"With it being our property of course we'll keep people in place," Johnson said, "but we'll have to find a way to make adjustments internally. We still have maintenance requirements and it would be unwise of us not to continue to do the service we need with our own units. Otherwise we're begging for a bigger problem later."
Alan Hamilton, executive director of the Clark County Food Bank, said he hasn't heard a thing about potential impacts to his agency and its partners. He said he has more pressing worries -- mainly the House of Representatives' recent vote to cut $40 billion from the federal Supplemental Nutrition Assistance Program (SNAP) -- otherwise known as food stamps.
Even if that cut is mitigated in conference with the Senate, it's expected that overall SNAP benefits will shrink or disappear for many hungry people, he said.
"That will certainly have a longer and more damaging impact on the hungry in our community," he said.
Officials with local governments and school districts said they don't expect to be impacted, as long as the shutdown doesn't drag on longer than those in the past. The federal government's most recent shutdown lasted three weeks in December 1995 and January 1996.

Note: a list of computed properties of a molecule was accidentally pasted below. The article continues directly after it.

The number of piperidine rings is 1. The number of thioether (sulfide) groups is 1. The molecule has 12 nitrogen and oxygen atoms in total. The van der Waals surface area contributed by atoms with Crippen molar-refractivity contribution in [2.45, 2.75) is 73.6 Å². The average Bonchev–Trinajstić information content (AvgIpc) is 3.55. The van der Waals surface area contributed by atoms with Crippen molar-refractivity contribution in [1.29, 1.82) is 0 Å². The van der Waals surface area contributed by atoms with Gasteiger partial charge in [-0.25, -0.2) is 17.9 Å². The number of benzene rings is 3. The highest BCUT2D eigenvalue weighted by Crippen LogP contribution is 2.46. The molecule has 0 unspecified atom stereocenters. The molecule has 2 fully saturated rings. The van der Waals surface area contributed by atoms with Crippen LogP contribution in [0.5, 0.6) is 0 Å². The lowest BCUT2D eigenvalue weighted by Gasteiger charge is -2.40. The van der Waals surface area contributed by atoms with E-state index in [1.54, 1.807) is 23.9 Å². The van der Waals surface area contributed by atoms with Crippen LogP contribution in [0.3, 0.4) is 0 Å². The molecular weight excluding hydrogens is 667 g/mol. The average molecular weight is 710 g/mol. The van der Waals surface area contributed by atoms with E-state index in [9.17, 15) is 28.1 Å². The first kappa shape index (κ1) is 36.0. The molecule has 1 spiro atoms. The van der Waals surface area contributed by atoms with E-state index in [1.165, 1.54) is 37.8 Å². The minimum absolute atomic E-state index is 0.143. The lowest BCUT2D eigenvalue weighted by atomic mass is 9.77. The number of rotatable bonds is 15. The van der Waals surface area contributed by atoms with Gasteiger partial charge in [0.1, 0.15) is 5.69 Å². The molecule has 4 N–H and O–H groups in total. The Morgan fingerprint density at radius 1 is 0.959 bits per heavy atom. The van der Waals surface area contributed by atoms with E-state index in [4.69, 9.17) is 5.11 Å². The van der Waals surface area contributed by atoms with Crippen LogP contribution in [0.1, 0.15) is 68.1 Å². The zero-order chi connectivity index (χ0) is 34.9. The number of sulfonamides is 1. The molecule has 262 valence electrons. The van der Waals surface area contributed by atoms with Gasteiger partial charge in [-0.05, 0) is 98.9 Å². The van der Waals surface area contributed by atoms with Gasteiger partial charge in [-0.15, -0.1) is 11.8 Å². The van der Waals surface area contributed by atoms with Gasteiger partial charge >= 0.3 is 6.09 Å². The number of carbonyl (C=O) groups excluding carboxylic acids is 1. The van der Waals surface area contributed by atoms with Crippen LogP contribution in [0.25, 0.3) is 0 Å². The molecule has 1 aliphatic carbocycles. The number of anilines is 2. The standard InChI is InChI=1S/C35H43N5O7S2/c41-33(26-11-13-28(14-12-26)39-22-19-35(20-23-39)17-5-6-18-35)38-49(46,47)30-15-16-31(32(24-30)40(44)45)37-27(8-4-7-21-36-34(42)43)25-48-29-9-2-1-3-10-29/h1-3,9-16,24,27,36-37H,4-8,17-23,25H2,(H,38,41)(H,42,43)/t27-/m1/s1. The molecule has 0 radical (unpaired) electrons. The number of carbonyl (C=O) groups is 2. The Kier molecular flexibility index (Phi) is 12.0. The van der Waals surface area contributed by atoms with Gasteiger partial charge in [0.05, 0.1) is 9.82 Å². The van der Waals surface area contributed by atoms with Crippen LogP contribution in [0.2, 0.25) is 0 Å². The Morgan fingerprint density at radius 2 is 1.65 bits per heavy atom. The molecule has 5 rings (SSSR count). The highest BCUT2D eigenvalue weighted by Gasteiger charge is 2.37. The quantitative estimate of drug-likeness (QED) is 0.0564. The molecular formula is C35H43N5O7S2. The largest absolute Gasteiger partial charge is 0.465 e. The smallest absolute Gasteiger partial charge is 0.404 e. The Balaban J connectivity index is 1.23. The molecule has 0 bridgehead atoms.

For the city of Vancouver, "if a federal government shutdown does occur, we anticipate it being short, perhaps a matter of a few days or weeks," Lloyd Tyler, the city's chief financial officer, said. "The area of impact to the city would be primarily from federal grants that we receive directly or through state-administered programs. During that relatively short time frame, the city would be able to effectively manage its cash flow where it wouldn't be an issue."
Social Security benefits and Medicare and Medicaid reimbursements aren't expected to be impacted by the federal government shutdown, as long as the shut down doesn't carry on for more than a month. Doctor visits for veterans aren't expected to be impacted, but the Veterans Benefits Administration might not be able to process some benefits, the Washington Post reports.
Columbian staff writers Scott Hewitt, Marissa Harshman, Stephanie Rice, Tom Vogt and Sue Vorenberg contributed to this report.